By Judd-Leonard Okafor
The man in white lab coat runs a blood test and delivers the verdict: the girl is pregnant. The woman in blue scrubs steps out of the theatre, pulls off her face mask and gives the dreaded announcement: I’m sorry; we’ve done all we can.
Such scenes are easily recognizable in Nollywood, and millions of avid fans eat them up. But they have doctors fuming at the portrayal of medicine in Nollywood.
Medical scenes in movies are a constant. Nearly every other story involves a doctor, but it is how movie doctors approach their work that has the Nigerian medical establishment biting its nails.
“You can’t just run a blood test and conclude a woman is pregnant,” fumes one woman doctor when the Nigerian Medical Association met with Nollywood executives at a skills workshop in Abuja. “It just doesn’t happen.”
Now doctors are struggling to change how they and their profession is portrayed in movies. The NMA in turn wants to use Nollywood to teach Nigerians what to expect from their doctors.
“Talk to me, doctor” is a sentence Nigerian doctors detest. It strikes at the heart of a doctor’s inability to explain medical conditions to patients in a language they can understand.
Patients can hardly read a doctor’s handwriting on a prescription note, and understand even less when a doctor explains what’s been ailing them.
The skills workshop was meant to change that. Nollywood could teach doctors to step beyond medical speak and talk to patients in ways to aid effective understanding.
The barrier between doctors and their patients came to light when women in Yobe used chlorhexidine gel as eye drops for their newborn babies.
The cord cleansing gel was packaged to look like eye drops, and even though it’s labelling clearly said “chlorhexidine”, it did look like eye drops and women used it as such.
The result: at least a couple of babies came down with reactions their mothers, who couldn’t read the labelling information, didn’t intend.
Nigerians arguably see more doctors onscreen than they do in a consulting room and hold Nollywood’s words above a white lab coat and stethoscope. That’s why doctors want medical scenes to just be correct, if not politically correct.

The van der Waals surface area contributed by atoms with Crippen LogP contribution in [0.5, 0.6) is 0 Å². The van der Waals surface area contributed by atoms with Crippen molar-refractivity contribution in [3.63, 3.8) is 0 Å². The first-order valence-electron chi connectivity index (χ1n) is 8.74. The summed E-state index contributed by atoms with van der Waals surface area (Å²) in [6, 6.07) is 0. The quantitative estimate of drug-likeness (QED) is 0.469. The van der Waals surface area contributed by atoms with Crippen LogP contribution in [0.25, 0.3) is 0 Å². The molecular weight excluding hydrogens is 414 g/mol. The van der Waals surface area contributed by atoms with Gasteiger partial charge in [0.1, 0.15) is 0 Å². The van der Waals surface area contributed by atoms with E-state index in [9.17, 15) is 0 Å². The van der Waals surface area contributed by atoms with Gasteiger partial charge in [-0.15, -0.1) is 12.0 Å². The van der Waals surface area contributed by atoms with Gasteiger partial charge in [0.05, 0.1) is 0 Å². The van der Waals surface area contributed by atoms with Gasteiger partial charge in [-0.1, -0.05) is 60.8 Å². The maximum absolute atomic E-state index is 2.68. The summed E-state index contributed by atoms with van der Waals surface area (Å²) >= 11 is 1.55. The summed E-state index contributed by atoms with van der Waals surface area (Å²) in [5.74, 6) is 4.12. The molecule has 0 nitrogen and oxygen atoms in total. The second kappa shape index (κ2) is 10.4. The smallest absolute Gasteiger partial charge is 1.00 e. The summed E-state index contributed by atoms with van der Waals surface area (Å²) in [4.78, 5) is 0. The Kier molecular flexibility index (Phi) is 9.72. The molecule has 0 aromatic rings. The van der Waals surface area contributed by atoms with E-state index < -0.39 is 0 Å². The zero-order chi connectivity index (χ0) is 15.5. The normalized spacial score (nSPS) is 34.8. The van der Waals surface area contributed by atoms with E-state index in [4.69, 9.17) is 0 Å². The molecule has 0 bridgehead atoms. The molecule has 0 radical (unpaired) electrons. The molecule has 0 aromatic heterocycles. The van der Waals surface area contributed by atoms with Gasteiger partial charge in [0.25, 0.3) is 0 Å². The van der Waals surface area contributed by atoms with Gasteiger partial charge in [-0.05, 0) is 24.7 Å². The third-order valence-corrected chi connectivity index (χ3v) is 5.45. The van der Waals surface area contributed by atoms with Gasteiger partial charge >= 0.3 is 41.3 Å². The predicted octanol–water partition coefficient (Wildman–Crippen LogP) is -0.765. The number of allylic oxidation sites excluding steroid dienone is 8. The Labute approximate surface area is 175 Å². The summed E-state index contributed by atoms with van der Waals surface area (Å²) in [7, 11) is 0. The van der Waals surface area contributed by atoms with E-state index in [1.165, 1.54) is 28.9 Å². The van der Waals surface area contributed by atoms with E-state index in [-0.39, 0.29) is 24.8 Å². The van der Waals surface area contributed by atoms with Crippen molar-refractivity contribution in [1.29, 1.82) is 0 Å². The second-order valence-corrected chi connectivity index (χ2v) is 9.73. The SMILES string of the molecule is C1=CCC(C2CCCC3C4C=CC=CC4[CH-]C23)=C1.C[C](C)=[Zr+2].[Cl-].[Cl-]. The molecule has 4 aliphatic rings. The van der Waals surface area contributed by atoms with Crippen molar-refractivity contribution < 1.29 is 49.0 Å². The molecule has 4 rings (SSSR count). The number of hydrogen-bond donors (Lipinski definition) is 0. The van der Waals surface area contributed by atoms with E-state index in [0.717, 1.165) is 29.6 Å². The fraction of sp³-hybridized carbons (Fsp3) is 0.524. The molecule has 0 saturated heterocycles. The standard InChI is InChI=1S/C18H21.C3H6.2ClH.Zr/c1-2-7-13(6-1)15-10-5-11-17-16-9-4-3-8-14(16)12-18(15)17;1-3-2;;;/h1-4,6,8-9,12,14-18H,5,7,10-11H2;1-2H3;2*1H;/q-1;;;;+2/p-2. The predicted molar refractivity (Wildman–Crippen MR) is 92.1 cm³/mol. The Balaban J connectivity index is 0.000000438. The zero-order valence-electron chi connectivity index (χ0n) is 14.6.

Medical scenes in the movie “Dry” show a doctor blundering through a power outage and leaping out windows to stop a husband who’s trundled his wife to a tiny clinic in a wheelbarrow.
It’s a bitter pill for the medical establishment. But it also shows another doctor, very efficient in surgery and financing the respect of her colleagues, black and white alike.
The grouse of doctors is that Nollywood doesn’t do enough research before writing its scripts and rendering edited onscreen images of doctors putting the profession in bad light.
They show doctors who don’t even understand the conditions they are supposed to be dealing with.
Nollywood shows doctors “deliberately killing the system,” says one doctor at the skills workshop. “I think that should be addressed.”
“I feel sad and highly disappointed,” says another doctor, commenting on a running series on TV and YouTube that has doctors in all manners of shenanigans.
“If someone from another profession is doing this, I wouldn’t take it seriously. But when a doctor is doing it, it is somehow. Where are you taking the public? What are you showcasing? What are you telling the public about the profession?”
The Medical and Dental Council of Nigeria, which regulates the practice of doctors nationwide, is yet to weigh in on the issue, but the Nursing and Midwifery Council has stepped in months ago to redeem the image of nurses.
It was angered at the portrayal of nurses in the series “Clinic Matters” and other Nollywood fares as “Doctor Sweet” as slutty, second-rate staff whose only aim was to get the handsome doctor or patient onto a hospital bed for a horizontal mambo.
If that’s an insult to nurses, doctors find it an outrage.
Doctors want a reasonable position to attack the public from, a preferred image: how they want the public to see them.
The medical scenes in “Mortal Inheritance” scaled that hurdle. Its scriptwriters researched sickle cell anaemia so thoroughly, they could pass as authorities on the subject, says producer Gbenga Adebayo, himself a doctor.
He’s behind the production of “Area Doctor”, a pidgin-English portrayal of what viewers expect from “Grey’s Anatomy” and “ER”.
“As a filmmaker, I’ve always endeavoured to do enough research,” he says. He now runs a platform to connect filmmakers tackling health issues in movies with doctors to help their research.
He summarises a live doctor’s impression of medical scenes made in Nollywood. “When you watch a film where somebody is dying in a Nollywood film, you just get the impression that doctors are jobless. I mean, you look at a doctor who didn’t do jack stand up and say, ‘we’ve done our best.'”
It isn’t Grey’s Anatomy but doctors want to change the cliché-laden portrayal of them in Nollywood by having scriptwriters turn in their plots for vetting by medical doctors.
Nollywood actor Keppy Ekpeyong-Bassey says it is okay. To see changes, watch out for the next medical scene.